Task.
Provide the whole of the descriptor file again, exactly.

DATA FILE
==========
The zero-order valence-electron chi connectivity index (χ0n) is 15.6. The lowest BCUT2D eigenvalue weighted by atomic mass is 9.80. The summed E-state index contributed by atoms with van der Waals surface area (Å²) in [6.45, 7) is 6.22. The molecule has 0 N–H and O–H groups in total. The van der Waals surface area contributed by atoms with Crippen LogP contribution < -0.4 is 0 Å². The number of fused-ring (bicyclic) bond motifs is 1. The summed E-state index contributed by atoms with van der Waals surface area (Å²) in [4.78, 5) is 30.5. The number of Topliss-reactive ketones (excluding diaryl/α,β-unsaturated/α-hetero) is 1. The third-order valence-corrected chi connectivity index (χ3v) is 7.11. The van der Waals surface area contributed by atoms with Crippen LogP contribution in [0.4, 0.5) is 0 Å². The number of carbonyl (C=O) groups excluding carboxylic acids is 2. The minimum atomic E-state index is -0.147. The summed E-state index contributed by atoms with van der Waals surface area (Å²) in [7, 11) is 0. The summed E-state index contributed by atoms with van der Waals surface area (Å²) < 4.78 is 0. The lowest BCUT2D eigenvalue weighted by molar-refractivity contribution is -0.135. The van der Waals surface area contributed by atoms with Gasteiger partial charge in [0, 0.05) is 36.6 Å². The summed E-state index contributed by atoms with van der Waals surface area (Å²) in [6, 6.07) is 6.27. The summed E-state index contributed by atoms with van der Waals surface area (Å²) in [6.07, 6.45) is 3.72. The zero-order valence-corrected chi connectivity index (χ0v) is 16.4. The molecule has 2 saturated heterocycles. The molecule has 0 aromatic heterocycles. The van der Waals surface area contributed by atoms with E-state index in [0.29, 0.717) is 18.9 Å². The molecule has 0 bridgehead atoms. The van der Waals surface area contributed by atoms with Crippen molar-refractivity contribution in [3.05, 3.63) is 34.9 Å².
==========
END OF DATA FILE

The zero-order valence-electron chi connectivity index (χ0n) is 15.6. The lowest BCUT2D eigenvalue weighted by atomic mass is 9.80. The summed E-state index contributed by atoms with van der Waals surface area (Å²) in [6.45, 7) is 6.22. The molecule has 0 N–H and O–H groups in total. The van der Waals surface area contributed by atoms with Crippen LogP contribution < -0.4 is 0 Å². The number of fused-ring (bicyclic) bond motifs is 1. The summed E-state index contributed by atoms with van der Waals surface area (Å²) in [4.78, 5) is 30.5. The number of Topliss-reactive ketones (excluding diaryl/α,β-unsaturated/α-hetero) is 1. The third-order valence-corrected chi connectivity index (χ3v) is 7.11. The van der Waals surface area contributed by atoms with Crippen LogP contribution in [0.4, 0.5) is 0 Å². The number of carbonyl (C=O) groups excluding carboxylic acids is 2. The minimum atomic E-state index is -0.147. The summed E-state index contributed by atoms with van der Waals surface area (Å²) in [7, 11) is 0. The summed E-state index contributed by atoms with van der Waals surface area (Å²) < 4.78 is 0. The lowest BCUT2D eigenvalue weighted by molar-refractivity contribution is -0.135. The van der Waals surface area contributed by atoms with Gasteiger partial charge in [0, 0.05) is 36.6 Å². The summed E-state index contributed by atoms with van der Waals surface area (Å²) in [6, 6.07) is 6.27. The summed E-state index contributed by atoms with van der Waals surface area (Å²) in [6.07, 6.45) is 3.72. The zero-order valence-corrected chi connectivity index (χ0v) is 16.4. The molecule has 2 saturated heterocycles. The molecule has 0 aromatic heterocycles. The van der Waals surface area contributed by atoms with E-state index in [0.29, 0.717) is 18.9 Å². The molecule has 0 bridgehead atoms. The van der Waals surface area contributed by atoms with Crippen molar-refractivity contribution in [3.05, 3.63) is 34.9 Å².